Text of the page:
CARRIER ASSOCIATION,   Inc.

 

                                                                                               

                                                                        By:       s\ Gina Harrison  

December 19, 2001                                                     Gina Harrison

                                                                                    Colin Sandy (admission pending)

                                                                                    Its Attorneys

 

                                                                                                                                                                                                                                    2120 L Street NW, Suite 650

                                                                                    Washington, DC 20037

                                                                                    (202) 263-1654

 

 

 

 



[1] NECA is a non-stock corporation in which all incumbent local telephone companies are members, as mandated by rules of the Federal Communications Commission.  Formed in  1983 to administer the FCC's access charge plan following the breakup of AT&T and the Bell System, NECA today provides a wide range of services to the telecommunications industry.  NECA has staff with expertise in telecommunications regulation, the administration of complex public policy programs, and the collection, analysis and forecasting of industry data.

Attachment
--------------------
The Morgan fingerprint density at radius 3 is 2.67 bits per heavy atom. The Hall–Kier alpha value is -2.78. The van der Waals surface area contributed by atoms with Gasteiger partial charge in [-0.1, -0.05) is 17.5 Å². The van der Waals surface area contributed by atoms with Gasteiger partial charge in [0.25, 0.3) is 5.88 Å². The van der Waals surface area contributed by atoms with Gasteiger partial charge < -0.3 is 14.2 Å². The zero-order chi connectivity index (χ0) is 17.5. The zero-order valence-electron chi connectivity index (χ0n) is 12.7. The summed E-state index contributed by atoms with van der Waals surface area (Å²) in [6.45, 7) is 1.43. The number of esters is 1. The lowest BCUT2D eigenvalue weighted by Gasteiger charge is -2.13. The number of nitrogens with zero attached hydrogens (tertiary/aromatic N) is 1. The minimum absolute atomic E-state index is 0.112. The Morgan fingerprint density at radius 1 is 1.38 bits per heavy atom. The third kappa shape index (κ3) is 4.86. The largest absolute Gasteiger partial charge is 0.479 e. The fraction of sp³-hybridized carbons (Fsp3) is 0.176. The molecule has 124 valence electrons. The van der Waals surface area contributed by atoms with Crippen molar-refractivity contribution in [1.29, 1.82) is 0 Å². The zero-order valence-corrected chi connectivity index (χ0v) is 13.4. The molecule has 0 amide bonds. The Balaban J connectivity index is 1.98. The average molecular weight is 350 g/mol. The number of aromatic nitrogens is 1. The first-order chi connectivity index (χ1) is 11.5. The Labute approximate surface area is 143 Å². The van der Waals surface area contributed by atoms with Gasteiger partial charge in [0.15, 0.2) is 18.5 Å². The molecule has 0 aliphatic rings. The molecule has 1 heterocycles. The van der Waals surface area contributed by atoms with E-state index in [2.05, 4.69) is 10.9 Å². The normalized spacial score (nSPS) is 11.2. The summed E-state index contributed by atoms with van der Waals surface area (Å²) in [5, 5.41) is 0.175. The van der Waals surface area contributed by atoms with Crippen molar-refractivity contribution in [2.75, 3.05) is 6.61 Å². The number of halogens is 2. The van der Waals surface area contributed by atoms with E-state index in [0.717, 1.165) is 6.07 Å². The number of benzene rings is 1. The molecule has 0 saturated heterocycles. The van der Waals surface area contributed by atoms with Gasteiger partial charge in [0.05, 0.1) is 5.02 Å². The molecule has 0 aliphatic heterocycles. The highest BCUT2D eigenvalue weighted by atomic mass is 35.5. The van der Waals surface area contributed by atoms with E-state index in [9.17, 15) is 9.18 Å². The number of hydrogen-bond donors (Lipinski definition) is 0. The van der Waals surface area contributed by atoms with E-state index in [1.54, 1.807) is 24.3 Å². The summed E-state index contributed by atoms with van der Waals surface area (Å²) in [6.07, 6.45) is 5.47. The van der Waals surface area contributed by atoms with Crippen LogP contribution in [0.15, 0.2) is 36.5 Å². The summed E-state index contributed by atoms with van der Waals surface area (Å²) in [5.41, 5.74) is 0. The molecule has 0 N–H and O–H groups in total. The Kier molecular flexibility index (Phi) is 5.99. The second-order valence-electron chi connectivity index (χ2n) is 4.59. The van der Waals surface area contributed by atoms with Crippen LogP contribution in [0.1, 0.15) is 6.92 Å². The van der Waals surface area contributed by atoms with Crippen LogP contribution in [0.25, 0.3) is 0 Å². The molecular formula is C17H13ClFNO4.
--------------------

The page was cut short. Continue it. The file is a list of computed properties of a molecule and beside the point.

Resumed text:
[2] Notice, Request for Comments on Deployment of Broadband Networks and Advanced Telecommunications, Docket No. 011109273-1273-01, 66 Fed. Reg. 57941 (2001)(NOI).

 

[3] NTIA itself has found that only digital subscriber line technology holds the prospect of delivering broadband beyond the rural town limit.  See United States Department of Commerce, National Telecommunications and Information Administration & United States Department of Agriculture, Rural Development and Rural Utilities Service Advanced Telecommunications in Rural America: The Challenge of Bringing Broadband Service to All Americans  (April 2000).

 

[4] A summary of NECA's Last Mile study results, titled NECA Rural Broadband Cost Study: Summary of Results, is attached as Appendix A.  A summary of NECA's Middle Mile study, titled NECA's Middle Mile Cost Study: Executive Summary, is attached as Appendix B.

 

[5] The Access Market Survey allows NECA to best decide which services to include in the interstate access tariff, and to develop rates for services and project demand for DSL.  NECA's last Access Market Survey was completed in 1999.